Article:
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What sweating says about your health

Health

What sweating says about your health

Sweating may not be particularly pleasant, but it’s critical to keeping your body cool and can also be a barometer of your overall health.
Exercise, anxiety, hormonal changes, spicy foods, alcohol, medications and illnesses can cause you to sweat. It’s your body’s way of preventing you from overheating when your core temperature begins to rise.
“It’s a normal physiological response to help us regulate ourselves,” says Tidelands Health family medicine physician Dr. Sean Nguyen who practices at Tidelands Health Family Medicine at The Market Common. “It is an indicator that we are stressed in some way – whether it’s because we’re exercising, responding to high temperatures or fighting an illness.”

The process

So how does the process work? When your body begins to heat up, blood flow to the skin increases and activates your sweat glands. The sweat glands produce mostly water and other minerals from the body such as sodium, ultimately leading to beads of sweat on the skin. The skin’s moisture interacts with the air to initiate the cooling process, says Dr. Nguyen.

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Sweating can also help remove harmful toxins from your body, increase your metabolic rate and improve the health of your skin.
“Sweating, especially when you’re exercising, is a beneficial process,” Dr. Nguyen says.
Not only does perspiring act as a temperature regulator, it can also be a barometer of your health.
“If sweating profusely is a newer symptom, something has triggered it,” Dr. Nguyen says. “Be sure to talk to your physician to determine why it may be happening.”
Here are some of the things sweating can tell you about yourself and your health:

You’re stressed out.

If you’re anxious about something or feeling overwhelmed, your sweat glands can respond with an overproduction of perspiration.

You’re fighting an illness.

If you notice your sweat smells a little off and you’re feeling a bit under the weather, you might be fighting an illness. Sweat glands can respond to an amped-up immune system by increasing sweat production.

You’re pregnant.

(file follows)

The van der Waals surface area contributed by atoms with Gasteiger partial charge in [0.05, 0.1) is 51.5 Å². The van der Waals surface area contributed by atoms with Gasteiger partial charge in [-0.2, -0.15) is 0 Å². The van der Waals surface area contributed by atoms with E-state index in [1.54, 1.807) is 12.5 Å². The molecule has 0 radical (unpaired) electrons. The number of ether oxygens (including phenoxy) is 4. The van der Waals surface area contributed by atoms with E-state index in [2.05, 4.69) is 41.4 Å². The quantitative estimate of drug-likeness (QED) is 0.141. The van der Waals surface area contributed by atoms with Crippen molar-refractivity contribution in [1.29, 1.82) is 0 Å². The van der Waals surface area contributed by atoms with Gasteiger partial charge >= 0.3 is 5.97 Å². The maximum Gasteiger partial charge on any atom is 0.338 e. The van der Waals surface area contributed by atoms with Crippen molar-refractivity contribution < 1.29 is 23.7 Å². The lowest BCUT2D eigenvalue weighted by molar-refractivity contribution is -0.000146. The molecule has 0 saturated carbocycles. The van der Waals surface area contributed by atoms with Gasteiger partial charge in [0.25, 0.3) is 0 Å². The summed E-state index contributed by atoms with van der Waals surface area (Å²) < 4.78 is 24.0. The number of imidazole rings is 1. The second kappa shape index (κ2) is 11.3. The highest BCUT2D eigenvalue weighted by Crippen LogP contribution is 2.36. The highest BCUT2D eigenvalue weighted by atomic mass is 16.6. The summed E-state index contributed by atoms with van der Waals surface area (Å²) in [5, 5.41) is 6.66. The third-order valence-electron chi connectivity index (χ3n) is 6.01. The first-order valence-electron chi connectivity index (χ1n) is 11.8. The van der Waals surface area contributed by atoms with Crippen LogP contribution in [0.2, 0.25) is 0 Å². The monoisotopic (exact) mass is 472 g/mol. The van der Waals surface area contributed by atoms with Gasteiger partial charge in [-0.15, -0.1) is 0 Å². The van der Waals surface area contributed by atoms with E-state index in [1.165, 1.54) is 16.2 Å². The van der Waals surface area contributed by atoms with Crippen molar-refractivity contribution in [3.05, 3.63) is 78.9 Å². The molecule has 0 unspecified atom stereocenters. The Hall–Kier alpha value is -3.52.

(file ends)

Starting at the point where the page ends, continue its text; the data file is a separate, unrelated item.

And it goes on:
Hormonal changes, an increase in blood flow and a revved-up metabolism from pregnancy can increase sweating. An expectant mother may experience night sweats during the first trimester.

You might need more sodium in your diet.

If you exercise heavily and find that your sweat leaves white residue on your body or stings your eyes, you may need to increase your sodium intake to compensate for the amount of sodium your body is releasing when you sweat. Consider drinking a sports drink when you exercise or find another way to replenish your sodium levels.

You might want to skip that second cup of coffee.

Drinking caffeine stimulates the body’s central nervous system, which can activate your sweat glands and cause you sweat. If you notice a correlation, consider avoiding the second cup of coffee or switch to decaf instead.

You may have a new or worsening medical condition.

Intense sweating that isn’t normal for you may indicate a problem. Some conditions such as diabetes, thyroid malfunction, heart disease and menopause can cause excessive sweating. If you’re concerned that your sweating could be a symptom of something more serious, have a discussion with your doctor or, in case of emergency, call 911.

You may have hyperhidrosis.

Excessive sweating in specific areas of your body such as your face or underarms that isn’t related to illness or stress could be caused by a condition called hyperhidrosis. Fortunately, the condition can be treated with medication, medical antiperspirants, Botox injections and other approaches. In severe cases, sweat glands can also be removed.
“The biggest takeaway is that if you’re concerned that your sweating symptoms aren’t normal, have a discussion with your doctor,” says Dr. Nguyen. “The causes of excessive sweating can be benign or indicative of something more serious. If it’s worrisome or makes you feel uncomfortable, talk to your doctor. We see it all the time and can recommend solutions and treatments to help you manage your sweating.”

 

Dr. Sean Nguyen is a family medicine physician practicing at Tidelands Health Family Medicine at The Market Common in Myrtle Beach.  A native of Myrtle Beach, Dr. Nguyen speaks English and Vietnamese.

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